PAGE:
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The Resurrection of Hungary: A Parallel for Ireland

A Parallel for Ireland

First published in 1904 and twice reprinted, this book strongly influenced nationalist debate between 1904 and 1921. Its central proposal - the withdrawal of Irish elected representatives from Westminster - was inherited from the Hungarian Franz Deak’s policy of non co-operation with the imperial parliament in Vienna in the 1860s. The idea of the dual monarchy, adopted by Austria and Hungary in 1867 in which each recognised the Austrian Emperor but had separate parliaments, continued to be advocated by a few Irish politicians as late as the 1920s. Griffith also expounds here his protectionist economic views which influenced Irish government policy for several decades.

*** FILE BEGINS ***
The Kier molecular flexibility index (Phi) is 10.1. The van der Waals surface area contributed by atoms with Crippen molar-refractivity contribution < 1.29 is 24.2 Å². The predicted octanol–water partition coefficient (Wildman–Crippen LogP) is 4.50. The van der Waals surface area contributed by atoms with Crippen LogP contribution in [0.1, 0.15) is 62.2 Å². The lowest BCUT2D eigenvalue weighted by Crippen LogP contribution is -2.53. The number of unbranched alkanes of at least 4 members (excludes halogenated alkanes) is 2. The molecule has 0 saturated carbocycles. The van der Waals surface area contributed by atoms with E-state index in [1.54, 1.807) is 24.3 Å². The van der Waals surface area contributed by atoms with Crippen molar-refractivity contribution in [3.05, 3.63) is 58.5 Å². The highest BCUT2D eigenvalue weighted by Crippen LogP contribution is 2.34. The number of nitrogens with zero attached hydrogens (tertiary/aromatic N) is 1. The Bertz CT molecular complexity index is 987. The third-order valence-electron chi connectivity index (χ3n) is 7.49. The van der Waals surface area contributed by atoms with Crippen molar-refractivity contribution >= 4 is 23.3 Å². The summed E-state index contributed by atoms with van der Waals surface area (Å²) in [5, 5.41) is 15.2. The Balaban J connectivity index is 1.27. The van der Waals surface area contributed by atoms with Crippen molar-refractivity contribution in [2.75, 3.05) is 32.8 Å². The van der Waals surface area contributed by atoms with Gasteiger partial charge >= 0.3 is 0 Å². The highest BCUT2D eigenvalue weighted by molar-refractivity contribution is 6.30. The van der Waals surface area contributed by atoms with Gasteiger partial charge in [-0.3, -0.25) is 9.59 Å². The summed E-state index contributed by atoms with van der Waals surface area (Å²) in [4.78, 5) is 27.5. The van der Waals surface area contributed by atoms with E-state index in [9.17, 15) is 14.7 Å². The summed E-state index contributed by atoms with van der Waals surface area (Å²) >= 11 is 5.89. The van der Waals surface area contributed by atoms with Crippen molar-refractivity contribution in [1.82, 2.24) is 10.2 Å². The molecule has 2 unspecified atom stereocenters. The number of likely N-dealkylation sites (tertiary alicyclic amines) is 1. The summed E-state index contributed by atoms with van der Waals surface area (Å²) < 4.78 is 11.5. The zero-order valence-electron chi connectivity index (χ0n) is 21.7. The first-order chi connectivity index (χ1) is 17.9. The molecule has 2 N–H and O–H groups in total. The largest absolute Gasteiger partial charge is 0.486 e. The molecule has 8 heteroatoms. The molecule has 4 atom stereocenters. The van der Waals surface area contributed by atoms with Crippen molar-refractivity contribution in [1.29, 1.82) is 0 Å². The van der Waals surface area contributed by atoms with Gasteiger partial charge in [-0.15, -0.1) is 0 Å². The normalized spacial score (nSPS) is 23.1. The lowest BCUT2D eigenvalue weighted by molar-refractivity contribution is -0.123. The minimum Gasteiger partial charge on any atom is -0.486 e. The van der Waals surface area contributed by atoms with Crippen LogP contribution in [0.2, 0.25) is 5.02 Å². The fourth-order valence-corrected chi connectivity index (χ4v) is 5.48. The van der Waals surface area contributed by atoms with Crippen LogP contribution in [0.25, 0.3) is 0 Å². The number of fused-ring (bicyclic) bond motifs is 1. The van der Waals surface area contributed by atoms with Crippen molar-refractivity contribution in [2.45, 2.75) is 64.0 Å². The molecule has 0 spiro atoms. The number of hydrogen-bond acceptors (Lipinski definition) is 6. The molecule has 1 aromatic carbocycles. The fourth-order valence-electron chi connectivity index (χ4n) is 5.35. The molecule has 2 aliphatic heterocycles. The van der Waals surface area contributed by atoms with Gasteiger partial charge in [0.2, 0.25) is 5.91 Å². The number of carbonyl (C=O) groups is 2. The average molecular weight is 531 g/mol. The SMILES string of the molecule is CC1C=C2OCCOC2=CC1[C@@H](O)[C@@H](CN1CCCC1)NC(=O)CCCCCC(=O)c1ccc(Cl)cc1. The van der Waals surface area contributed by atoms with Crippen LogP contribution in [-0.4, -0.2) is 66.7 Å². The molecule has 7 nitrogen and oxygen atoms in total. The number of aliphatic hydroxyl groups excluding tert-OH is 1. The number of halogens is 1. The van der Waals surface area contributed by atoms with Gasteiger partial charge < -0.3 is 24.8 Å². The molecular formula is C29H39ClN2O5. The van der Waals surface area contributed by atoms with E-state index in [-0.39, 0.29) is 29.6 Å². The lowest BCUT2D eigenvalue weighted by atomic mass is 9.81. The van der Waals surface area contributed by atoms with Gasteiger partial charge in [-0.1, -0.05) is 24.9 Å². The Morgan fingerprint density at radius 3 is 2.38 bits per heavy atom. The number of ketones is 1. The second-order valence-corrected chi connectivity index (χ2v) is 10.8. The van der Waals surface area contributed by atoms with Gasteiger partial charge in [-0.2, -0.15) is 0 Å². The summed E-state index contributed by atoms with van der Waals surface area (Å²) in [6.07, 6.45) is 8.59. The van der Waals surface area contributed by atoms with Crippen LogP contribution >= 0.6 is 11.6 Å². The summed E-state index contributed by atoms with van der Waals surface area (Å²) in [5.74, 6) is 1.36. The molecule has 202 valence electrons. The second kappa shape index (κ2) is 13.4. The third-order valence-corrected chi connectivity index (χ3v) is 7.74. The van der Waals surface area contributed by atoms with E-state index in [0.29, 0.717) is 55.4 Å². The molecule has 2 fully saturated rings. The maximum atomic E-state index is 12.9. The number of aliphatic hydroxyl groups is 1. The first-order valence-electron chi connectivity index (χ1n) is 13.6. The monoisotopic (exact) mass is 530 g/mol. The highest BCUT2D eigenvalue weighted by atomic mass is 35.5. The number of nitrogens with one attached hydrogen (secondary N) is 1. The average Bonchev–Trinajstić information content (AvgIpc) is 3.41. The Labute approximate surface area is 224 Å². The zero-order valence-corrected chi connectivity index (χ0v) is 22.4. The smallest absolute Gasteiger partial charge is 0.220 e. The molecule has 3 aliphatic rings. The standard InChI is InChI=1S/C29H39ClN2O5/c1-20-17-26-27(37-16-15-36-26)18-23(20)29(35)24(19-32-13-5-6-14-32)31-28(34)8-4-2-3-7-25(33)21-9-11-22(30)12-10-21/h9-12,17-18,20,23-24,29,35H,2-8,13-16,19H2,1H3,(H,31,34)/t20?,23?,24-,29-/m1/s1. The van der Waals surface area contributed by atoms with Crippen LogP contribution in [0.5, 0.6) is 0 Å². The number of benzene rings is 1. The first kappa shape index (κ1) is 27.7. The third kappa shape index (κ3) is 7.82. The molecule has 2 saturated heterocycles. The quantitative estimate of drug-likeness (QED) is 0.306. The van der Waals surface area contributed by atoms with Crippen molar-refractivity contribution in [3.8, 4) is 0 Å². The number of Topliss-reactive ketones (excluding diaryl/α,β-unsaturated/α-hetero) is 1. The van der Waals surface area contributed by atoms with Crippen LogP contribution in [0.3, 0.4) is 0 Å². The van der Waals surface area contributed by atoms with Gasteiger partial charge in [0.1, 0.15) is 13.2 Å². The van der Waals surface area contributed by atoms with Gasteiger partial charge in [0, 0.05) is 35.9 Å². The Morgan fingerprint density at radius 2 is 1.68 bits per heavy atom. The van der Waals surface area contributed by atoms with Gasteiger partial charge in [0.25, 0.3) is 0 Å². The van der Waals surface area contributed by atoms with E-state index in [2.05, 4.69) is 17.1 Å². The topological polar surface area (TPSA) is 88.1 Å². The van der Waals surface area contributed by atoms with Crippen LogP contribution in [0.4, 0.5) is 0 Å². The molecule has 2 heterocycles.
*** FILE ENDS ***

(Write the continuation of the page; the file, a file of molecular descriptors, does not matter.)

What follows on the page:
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Table of Contents

The migration of Deak how Francis Josef visited Pesth the fall of Bach how the Hungarians refused to send representatives to the "Imperial Parliament" and how the Emperor of Austria lost his temper the Bloodless war the failure of force and "conciliation" the royal visit of 1865 the Austro-Prussian war Count Beust the surrender of Austria the Ausgleich present and past Hungary Hungary and Ireland. Appendices - Pitt’s policy the Sinn F in policy the economic oppression of Ireland the renunciation act Hungary’s Sinn F in institutions

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